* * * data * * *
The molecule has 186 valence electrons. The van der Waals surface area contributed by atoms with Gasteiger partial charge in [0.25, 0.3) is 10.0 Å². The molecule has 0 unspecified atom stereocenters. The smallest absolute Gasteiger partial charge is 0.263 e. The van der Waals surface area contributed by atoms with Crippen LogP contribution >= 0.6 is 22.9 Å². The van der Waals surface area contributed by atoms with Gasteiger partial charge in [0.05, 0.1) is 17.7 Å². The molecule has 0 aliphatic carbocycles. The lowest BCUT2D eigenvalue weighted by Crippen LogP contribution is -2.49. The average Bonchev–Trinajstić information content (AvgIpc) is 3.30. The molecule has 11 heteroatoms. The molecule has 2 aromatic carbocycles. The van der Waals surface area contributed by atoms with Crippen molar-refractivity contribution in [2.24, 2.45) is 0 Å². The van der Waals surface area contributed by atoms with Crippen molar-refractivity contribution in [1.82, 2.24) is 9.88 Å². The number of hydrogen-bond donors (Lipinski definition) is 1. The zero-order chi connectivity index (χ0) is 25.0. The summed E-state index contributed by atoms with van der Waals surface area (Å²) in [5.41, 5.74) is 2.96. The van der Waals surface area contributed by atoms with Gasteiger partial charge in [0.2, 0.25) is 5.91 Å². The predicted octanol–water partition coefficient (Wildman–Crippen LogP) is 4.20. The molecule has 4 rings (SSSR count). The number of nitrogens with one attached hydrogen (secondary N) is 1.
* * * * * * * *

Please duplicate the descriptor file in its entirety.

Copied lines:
The molecule has 186 valence electrons. The van der Waals surface area contributed by atoms with Gasteiger partial charge in [0.25, 0.3) is 10.0 Å². The molecule has 0 unspecified atom stereocenters. The smallest absolute Gasteiger partial charge is 0.263 e. The van der Waals surface area contributed by atoms with Crippen LogP contribution >= 0.6 is 22.9 Å². The van der Waals surface area contributed by atoms with Gasteiger partial charge in [0.05, 0.1) is 17.7 Å². The molecule has 0 aliphatic carbocycles. The lowest BCUT2D eigenvalue weighted by Crippen LogP contribution is -2.49. The average Bonchev–Trinajstić information content (AvgIpc) is 3.30. The molecule has 11 heteroatoms. The molecule has 2 aromatic carbocycles. The van der Waals surface area contributed by atoms with Crippen molar-refractivity contribution in [2.24, 2.45) is 0 Å². The van der Waals surface area contributed by atoms with Crippen molar-refractivity contribution in [1.82, 2.24) is 9.88 Å². The number of hydrogen-bond donors (Lipinski definition) is 1. The zero-order chi connectivity index (χ0) is 25.0. The summed E-state index contributed by atoms with van der Waals surface area (Å²) in [5.41, 5.74) is 2.96. The van der Waals surface area contributed by atoms with Gasteiger partial charge in [0.2, 0.25) is 5.91 Å². The predicted octanol–water partition coefficient (Wildman–Crippen LogP) is 4.20. The molecule has 4 rings (SSSR count). The number of nitrogens with one attached hydrogen (secondary N) is 1.